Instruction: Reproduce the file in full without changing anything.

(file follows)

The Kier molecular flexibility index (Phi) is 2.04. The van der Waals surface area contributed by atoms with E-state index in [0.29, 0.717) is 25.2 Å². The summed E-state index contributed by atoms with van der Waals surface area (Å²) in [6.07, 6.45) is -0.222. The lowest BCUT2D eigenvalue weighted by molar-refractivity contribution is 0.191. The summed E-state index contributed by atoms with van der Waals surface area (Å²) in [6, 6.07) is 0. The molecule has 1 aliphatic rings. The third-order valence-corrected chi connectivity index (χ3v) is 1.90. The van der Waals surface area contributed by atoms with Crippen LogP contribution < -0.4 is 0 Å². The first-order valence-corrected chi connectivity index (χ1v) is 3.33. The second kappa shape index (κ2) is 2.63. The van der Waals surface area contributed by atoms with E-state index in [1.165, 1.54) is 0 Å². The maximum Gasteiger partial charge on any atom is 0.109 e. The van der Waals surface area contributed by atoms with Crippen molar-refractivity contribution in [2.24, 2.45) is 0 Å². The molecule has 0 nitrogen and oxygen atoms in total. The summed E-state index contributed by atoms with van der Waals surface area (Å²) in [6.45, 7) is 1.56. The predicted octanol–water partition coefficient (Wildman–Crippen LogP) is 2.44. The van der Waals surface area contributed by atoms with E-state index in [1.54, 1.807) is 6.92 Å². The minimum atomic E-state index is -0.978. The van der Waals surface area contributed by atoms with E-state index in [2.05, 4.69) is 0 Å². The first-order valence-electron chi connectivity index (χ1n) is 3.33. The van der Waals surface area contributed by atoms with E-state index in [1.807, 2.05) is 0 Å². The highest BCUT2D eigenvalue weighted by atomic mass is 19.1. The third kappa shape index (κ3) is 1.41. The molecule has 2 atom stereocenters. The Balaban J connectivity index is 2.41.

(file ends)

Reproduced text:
The Kier molecular flexibility index (Phi) is 2.04. The van der Waals surface area contributed by atoms with E-state index in [0.29, 0.717) is 25.2 Å². The summed E-state index contributed by atoms with van der Waals surface area (Å²) in [6.07, 6.45) is -0.222. The lowest BCUT2D eigenvalue weighted by molar-refractivity contribution is 0.191. The summed E-state index contributed by atoms with van der Waals surface area (Å²) in [6, 6.07) is 0. The molecule has 1 aliphatic rings. The third-order valence-corrected chi connectivity index (χ3v) is 1.90. The van der Waals surface area contributed by atoms with Crippen LogP contribution < -0.4 is 0 Å². The first-order valence-corrected chi connectivity index (χ1v) is 3.33. The second kappa shape index (κ2) is 2.63. The van der Waals surface area contributed by atoms with E-state index in [1.165, 1.54) is 0 Å². The maximum Gasteiger partial charge on any atom is 0.109 e. The van der Waals surface area contributed by atoms with Crippen molar-refractivity contribution in [2.24, 2.45) is 0 Å². The molecule has 0 nitrogen and oxygen atoms in total. The summed E-state index contributed by atoms with van der Waals surface area (Å²) in [6.45, 7) is 1.56. The predicted octanol–water partition coefficient (Wildman–Crippen LogP) is 2.44. The van der Waals surface area contributed by atoms with E-state index in [1.54, 1.807) is 6.92 Å². The minimum atomic E-state index is -0.978. The van der Waals surface area contributed by atoms with E-state index in [2.05, 4.69) is 0 Å². The first-order valence-electron chi connectivity index (χ1n) is 3.33. The van der Waals surface area contributed by atoms with E-state index in [1.807, 2.05) is 0 Å². The highest BCUT2D eigenvalue weighted by atomic mass is 19.1. The third kappa shape index (κ3) is 1.41. The molecule has 2 atom stereocenters. The Balaban J connectivity index is 2.41.